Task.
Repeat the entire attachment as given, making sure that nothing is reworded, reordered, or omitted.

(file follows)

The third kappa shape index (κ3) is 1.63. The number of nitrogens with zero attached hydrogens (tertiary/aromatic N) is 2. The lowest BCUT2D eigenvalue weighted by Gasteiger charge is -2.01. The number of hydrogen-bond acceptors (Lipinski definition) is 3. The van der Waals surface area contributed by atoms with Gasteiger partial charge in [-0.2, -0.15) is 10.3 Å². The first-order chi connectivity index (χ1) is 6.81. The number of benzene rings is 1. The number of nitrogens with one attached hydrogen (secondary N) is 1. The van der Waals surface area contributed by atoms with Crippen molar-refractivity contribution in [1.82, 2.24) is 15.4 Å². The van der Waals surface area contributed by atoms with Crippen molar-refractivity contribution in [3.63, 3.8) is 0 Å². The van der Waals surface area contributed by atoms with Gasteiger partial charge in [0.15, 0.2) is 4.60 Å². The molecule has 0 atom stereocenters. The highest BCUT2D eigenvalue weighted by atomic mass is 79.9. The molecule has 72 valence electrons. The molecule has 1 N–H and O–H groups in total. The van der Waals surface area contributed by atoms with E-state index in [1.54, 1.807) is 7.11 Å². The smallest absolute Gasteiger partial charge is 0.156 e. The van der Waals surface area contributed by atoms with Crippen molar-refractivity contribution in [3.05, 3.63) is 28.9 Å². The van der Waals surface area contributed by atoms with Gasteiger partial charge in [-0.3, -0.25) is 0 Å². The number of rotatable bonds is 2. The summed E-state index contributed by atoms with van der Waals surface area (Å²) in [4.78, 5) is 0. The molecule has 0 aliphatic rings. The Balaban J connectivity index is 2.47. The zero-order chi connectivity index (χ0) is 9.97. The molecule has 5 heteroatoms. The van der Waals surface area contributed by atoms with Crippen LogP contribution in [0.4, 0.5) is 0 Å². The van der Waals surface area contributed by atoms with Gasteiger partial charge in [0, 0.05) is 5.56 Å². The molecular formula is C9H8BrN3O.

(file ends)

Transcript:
The third kappa shape index (κ3) is 1.63. The number of nitrogens with zero attached hydrogens (tertiary/aromatic N) is 2. The lowest BCUT2D eigenvalue weighted by Gasteiger charge is -2.01. The number of hydrogen-bond acceptors (Lipinski definition) is 3. The van der Waals surface area contributed by atoms with Gasteiger partial charge in [-0.2, -0.15) is 10.3 Å². The first-order chi connectivity index (χ1) is 6.81. The number of benzene rings is 1. The number of nitrogens with one attached hydrogen (secondary N) is 1. The van der Waals surface area contributed by atoms with Crippen molar-refractivity contribution in [1.82, 2.24) is 15.4 Å². The van der Waals surface area contributed by atoms with Crippen molar-refractivity contribution in [3.63, 3.8) is 0 Å². The van der Waals surface area contributed by atoms with Gasteiger partial charge in [0.15, 0.2) is 4.60 Å². The molecule has 0 atom stereocenters. The highest BCUT2D eigenvalue weighted by atomic mass is 79.9. The molecule has 72 valence electrons. The molecule has 1 N–H and O–H groups in total. The van der Waals surface area contributed by atoms with E-state index in [1.54, 1.807) is 7.11 Å². The smallest absolute Gasteiger partial charge is 0.156 e. The van der Waals surface area contributed by atoms with Crippen molar-refractivity contribution in [3.05, 3.63) is 28.9 Å². The van der Waals surface area contributed by atoms with Gasteiger partial charge in [-0.3, -0.25) is 0 Å². The number of rotatable bonds is 2. The summed E-state index contributed by atoms with van der Waals surface area (Å²) in [4.78, 5) is 0. The molecule has 0 aliphatic rings. The Balaban J connectivity index is 2.47. The zero-order chi connectivity index (χ0) is 9.97. The molecule has 5 heteroatoms. The van der Waals surface area contributed by atoms with Crippen LogP contribution in [0.4, 0.5) is 0 Å². The van der Waals surface area contributed by atoms with Gasteiger partial charge in [0, 0.05) is 5.56 Å². The molecular formula is C9H8BrN3O.